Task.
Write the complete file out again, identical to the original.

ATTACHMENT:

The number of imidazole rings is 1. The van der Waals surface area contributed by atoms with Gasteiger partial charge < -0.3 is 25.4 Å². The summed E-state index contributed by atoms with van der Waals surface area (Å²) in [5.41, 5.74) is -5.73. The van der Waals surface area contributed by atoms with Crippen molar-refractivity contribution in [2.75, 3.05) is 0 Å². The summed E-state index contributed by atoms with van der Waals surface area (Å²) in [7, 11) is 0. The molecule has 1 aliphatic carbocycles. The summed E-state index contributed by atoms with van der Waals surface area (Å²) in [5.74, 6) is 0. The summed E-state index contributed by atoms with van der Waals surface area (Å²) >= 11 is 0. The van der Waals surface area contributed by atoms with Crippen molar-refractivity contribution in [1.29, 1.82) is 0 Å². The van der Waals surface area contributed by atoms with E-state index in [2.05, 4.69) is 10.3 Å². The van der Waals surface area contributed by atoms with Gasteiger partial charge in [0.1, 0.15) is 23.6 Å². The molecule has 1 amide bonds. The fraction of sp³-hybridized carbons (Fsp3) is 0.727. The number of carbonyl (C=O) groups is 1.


The number of imidazole rings is 1. The van der Waals surface area contributed by atoms with Gasteiger partial charge < -0.3 is 25.4 Å². The summed E-state index contributed by atoms with van der Waals surface area (Å²) in [5.41, 5.74) is -5.73. The van der Waals surface area contributed by atoms with Crippen molar-refractivity contribution in [2.75, 3.05) is 0 Å². The summed E-state index contributed by atoms with van der Waals surface area (Å²) in [7, 11) is 0. The molecule has 1 aliphatic carbocycles. The summed E-state index contributed by atoms with van der Waals surface area (Å²) in [5.74, 6) is 0. The summed E-state index contributed by atoms with van der Waals surface area (Å²) >= 11 is 0. The van der Waals surface area contributed by atoms with Crippen molar-refractivity contribution in [1.29, 1.82) is 0 Å². The van der Waals surface area contributed by atoms with E-state index in [2.05, 4.69) is 10.3 Å². The van der Waals surface area contributed by atoms with Gasteiger partial charge in [0.1, 0.15) is 23.6 Å². The molecule has 1 amide bonds. The fraction of sp³-hybridized carbons (Fsp3) is 0.727. The number of carbonyl (C=O) groups is 1.